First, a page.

The Hagstone Demon (Blu-ray Review)

As I’ve previously mentioned in an earlier review, there’s nothing quite like getting a special package of horror flicks for review that you have never heard of. The difference with The Hagstone Demon is that it’s a Blu-ray. Score! Yep, never heard of this one, and the cover art doesn’t do it any favors either, but the description and some of the accolades it has received did peak my interest, but we’re not in it for preference. We have a job to do and we’re gonna do it. Sit back and relax as I bring you a horror film review of something that you may never have heard of – The Hagstone Demon.


The Hagstone Demon is a film that follows Douglas Elmore (Mark Borchardt) who is the superintendent of The Hagstone Building, which is where the film gets its name. Douglas is an ex-reporter who has turned to the bottle for comfort. Given that the film is called The Hagstone Demon, it’s no surprise that their are demons running about in the complex. This is made evidently clear when several of the tenants keep ending up dead. In fact, Douglas seems to be the one that continuously finds them, so what are these creatures of darkness trying to tell him?

Going into The Hagstone Demon, I wasn’t to thrilled, because it looked pretty meh. Of course, this all changed when I popped the Blu-ray into the player. The Hagstone Demon plays it straight and can even be considered one of those genre bending films, if only slightly. Douglas gives us a bit of back story about himself, his neighbors, and what he does. It’s a very noir set-up. His interactions with the tenants are pretty funny, and just watching him lumber about is also quite funny, because he is all beat up.

We do get some flashbacks, in color, which help smooth things out as we continue the progression of the story. As more and more characters get introduced the story no longer focuses on Douglas, but switches gears to these new people. New story arcs develop and we move along with even more exposition. I wish the the film didn’t get so jumbled towards the end, because I really enjoyed it up until those 2/3rds in. Once we hit that mark, it gets a bit on the tedious side. Nadine Cross as Barbara, does really well opposite Douglas and it also helps that she is very attractive. I did not have a problem with her being the female lead. She is strong.

The Hagstone Demon was shot a couple of years ago for $200,000, but looks like it was shot on a bigger budget, because the production design is spot on. This is also incredibly evident when we see the colorized flashbacks – they look great. I’m glad it has gotten a proper Blu-ray release, so that people may get a chance to finally watch something they normally wouldn’t.

It’ an alright film, so I’m giving a three out of five, because it was very entertaining, but I do want to mention that Sphinx cats are creepy and ugly and I don’t like them. Thank you.


The Hagstone Demon is presented in 1080p, 1.78:1, widescreen. The film was shot in black and white, but is unique that when it features a flashback it reverts to color. I don’t think I have ever seen a film do that before – it’s usually the opposite. Well, for being a low budget film, the black and white image is perfectly suitable. I did detect instances of banding, edge enhancement, and a bit of aliasing. It wasn’t distracting, but they were noticeable. The parts of the film that were in color looked great, though. They were bathed in low light and were very warm. A part of me wishes that they had stayed with the color, but oh well.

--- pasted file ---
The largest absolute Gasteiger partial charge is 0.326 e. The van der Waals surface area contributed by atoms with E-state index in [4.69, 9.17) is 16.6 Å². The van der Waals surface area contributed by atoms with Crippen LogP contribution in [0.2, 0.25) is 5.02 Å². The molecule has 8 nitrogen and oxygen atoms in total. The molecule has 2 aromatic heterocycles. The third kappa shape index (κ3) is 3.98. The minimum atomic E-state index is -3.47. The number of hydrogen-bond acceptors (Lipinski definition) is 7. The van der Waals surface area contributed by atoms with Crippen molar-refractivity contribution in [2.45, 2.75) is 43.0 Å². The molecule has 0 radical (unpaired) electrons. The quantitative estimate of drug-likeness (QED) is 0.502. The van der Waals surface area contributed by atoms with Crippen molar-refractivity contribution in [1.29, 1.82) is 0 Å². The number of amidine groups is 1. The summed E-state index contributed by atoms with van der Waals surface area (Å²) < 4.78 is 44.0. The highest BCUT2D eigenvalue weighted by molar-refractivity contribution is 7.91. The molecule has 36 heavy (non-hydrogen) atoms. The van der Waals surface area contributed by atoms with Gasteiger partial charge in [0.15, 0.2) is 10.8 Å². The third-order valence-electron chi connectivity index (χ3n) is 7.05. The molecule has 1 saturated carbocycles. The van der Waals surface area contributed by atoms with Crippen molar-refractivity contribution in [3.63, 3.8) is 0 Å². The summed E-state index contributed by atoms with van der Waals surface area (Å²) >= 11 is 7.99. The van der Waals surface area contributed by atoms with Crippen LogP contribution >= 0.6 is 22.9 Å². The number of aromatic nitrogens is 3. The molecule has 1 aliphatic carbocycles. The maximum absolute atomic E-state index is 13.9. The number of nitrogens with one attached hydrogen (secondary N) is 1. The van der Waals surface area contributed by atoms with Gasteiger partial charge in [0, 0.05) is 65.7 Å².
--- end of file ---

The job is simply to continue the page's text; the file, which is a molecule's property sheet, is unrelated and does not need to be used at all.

The Hagstone Demon is presented in Dolby Digital 5.1, 448 kbps. Yes, this is not a lossless track, but with its roots planted knee deep in low budget filmmaking, what do you expect? It is what is. The good news is that it’s a pretty cool sounding audio track. Dialogue is clean and clear as are the rest of the channels. The LFE is pretty aggressive, but only when it needs to be. The ambient surrounds really kick up the creepiness factor as they do their job without crossing over to the front stage. The Hagstone Demon is an above average sonic experience.

Special Features

I was surprised to see that The Hagstone Demon came equipped with several special features that are worthy of the Blu-ray format. There’s an audio commentary track with the director and lead actor. We’ve got deleted scenes along with an alternate opening and the best feature on the Blu-ray would have to be director Jon Springer’s 20 minute short film called Dollface. Yes, it’s about a creepy doll, so I’ll leave it at that.

  • Dollface – A Short Film by Jon Springer
  • Commentary Track with Mark Borchardt and Jon Springer
  • Video Interview with Mark Borchardt
  • Behind the Scenes Photos and Artwork Illustrations
  • Deleted Scenes and Alternate Opening
  • Official Trailer

Final Thoughts

Shot several years ago for a pittance, The Hagstone Demon is here to haunt your building in high definition. The Blu-ray features adequate tech-specs, and some cool extras. Watch the short film for something really creepy. Performances are average, but acceptable. We need more low budget horror films like this, so I recommend you check out The Hagstone Demon via purchase or give it a rent. It’s pretty damn good.



Order The Hagstone Demon on Blu-ray!



Gerard Iribe is a writer/reviewer for Why So Blu?. He has also reviewed for other sites like DVD Talk, Project-Blu, and CHUD, but Why So Blu? is where the heart is. You can follow his incoherency on Twitter: @giribe

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